Posted On Sep 17 2020 by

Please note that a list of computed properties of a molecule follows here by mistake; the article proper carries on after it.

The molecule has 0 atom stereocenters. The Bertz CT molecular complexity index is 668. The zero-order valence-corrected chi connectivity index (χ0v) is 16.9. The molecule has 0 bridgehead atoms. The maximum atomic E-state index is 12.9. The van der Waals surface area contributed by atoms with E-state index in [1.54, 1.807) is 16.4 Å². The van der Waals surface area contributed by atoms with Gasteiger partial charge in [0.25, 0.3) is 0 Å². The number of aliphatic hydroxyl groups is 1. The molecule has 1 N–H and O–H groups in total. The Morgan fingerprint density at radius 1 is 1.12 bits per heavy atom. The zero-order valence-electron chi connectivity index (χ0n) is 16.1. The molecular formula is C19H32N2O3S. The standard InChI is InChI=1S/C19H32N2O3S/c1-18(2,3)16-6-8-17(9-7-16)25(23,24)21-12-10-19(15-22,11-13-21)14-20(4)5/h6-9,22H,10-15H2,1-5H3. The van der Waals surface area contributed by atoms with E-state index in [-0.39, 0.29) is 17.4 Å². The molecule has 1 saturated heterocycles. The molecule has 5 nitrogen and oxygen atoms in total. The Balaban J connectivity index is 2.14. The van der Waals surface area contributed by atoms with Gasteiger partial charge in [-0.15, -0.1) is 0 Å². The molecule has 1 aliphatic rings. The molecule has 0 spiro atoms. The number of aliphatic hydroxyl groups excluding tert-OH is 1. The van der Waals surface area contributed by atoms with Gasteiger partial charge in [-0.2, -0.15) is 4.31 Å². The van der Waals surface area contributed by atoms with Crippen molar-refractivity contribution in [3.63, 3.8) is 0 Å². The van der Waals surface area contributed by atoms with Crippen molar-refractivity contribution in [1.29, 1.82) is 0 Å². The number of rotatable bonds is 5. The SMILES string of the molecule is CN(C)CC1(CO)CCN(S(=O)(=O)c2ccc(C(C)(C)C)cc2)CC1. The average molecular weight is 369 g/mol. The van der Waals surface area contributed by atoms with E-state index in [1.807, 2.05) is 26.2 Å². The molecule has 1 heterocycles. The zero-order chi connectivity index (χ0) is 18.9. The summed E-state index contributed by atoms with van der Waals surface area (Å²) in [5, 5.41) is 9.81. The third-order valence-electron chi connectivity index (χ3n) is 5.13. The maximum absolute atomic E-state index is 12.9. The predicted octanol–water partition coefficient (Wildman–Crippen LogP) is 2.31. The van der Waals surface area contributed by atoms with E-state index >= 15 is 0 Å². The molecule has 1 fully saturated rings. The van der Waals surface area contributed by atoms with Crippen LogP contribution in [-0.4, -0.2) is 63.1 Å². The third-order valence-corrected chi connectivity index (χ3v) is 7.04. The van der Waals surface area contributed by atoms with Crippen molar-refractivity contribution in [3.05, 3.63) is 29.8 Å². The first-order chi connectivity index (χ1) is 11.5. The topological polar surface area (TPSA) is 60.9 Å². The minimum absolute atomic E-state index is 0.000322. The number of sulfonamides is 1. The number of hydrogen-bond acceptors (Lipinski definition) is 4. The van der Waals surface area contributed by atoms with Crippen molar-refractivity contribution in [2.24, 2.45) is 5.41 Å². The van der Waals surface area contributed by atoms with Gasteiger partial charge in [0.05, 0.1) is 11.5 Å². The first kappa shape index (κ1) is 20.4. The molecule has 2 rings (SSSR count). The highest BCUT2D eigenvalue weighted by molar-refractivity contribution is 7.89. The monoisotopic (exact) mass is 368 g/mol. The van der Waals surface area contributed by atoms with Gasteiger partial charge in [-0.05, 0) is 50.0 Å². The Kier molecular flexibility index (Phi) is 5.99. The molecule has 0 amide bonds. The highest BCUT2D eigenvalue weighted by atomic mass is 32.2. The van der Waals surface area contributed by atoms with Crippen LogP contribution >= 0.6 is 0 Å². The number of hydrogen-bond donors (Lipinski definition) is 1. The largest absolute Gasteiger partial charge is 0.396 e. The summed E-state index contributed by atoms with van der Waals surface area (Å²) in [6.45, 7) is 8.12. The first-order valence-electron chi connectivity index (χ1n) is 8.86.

first_img Published on December 8, 2010 at 12:00 pm Facebook Twitter Google+ The act of crashing the net symbolizes Paul Flanagan’s Syracuse ice hockey team. And the scene of the team’s leading scorer, Isabel Menard, doing just that is one of many. The success that has been generated in similar situations has created a new mindset for the players as well. ‘I think I should be doing that more,’ said Menard, a sophomore forward. ‘Anybody that takes a shot, I will just crash. I know last year I didn’t do that enough, but this year I’m trying to focus on that a little bit more.’ On that play, Menard skated from the right side of the ice into the attacking zone and sent a wrist shot toward the net. The puck was blocked, but with three Syracuse players surrounding the net, the puck crossed the goal line seconds later. Just another rebound goal sent home by Megan Skelly. The red light turned on, and the offensive onslaught continued. The Orange caught fire this weekend and kept Wayne State’s goalkeeper Delayne Brian busy in the process. SU (8-7-2) has a good chance to extend its two-game winning streak against Princeton (4-10-1) in a two-game series this weekend.AdvertisementThis is placeholder text And the Orange will still be clawing for those rebound goals that have been there all season. This year, when Menard enters the offensive zone, she has one objective in mind. ‘Get the puck toward the net and generate a rebound,’ she said. With a monthlong break on the horizon, Flanagan sees a successful weekend as added motivation for SU at the halfway mark of the season. ‘We have a real good opportunity to play a real good team down at Princeton and finish up the semester in a real good way,’ Flanagan said. ‘Hopefully all our energy is used to get ready for that game and final exams.’ The Tigers may provide the Orange an opportunity to end the first half of the season on the right foot. Syracuse’s offense has been able to create numerous scoring chances in its last five games, meaning the opportunities to come away victorious are there. Now teams need to be weary of how the puck is coming off of any Syracuse player’s stick. Last weekend’s goals came following slap shots and wrist shots or simply anything fired on net. Anything that would create a rebound. When the Orange generated enough shots on goal, it led to greater scoring opportunities. The Orange scored three of its five goals during Saturday’s contest with the Warriors off rebounds. SU players are beginning to understand the rewards that can come from crashing the net. For the Orange, this weekend’s series may be one of its best opportunities to get wins away from the Tennity Ice Pavilion this season. With six of the team’s nine games on the road in the month of January, Flanagan hopes his team will make the most of this opportunity. ‘I think we feel that we need to win all of our points at home and steal some on the road if we want to position ourselves to be a high seed in the playoffs,’ Flanagan said. ‘One of our goals is to get back to that championship game.’ SU may be playing Princeton at just the right time. The Tigers have given up 14 goals in their last five games. The recent offensive success of the Orange could carry the team successfully into break. Following Saturday’s victory against Wayne State, Skelly acknowledged that sweeps are important confidence builders for the rest of the season. Especially heading into the team’s heavily-concentrated conference schedule following break. ‘Our goal at the beginning of the year was to get to that CHA conference final,’ Skelly said. ‘This should instill some confidence in the team that we are a great team and we can win.’ The Princeton series presents a big chance for the Orange — as long as it continues to play its crashing style of hockey. ‘It would be really nice to finish up with a sweep,’ Flanagan said. ‘And come back here in January, re-energized with a good record to start off the new semester.’ [email protected]center_img Commentslast_img read more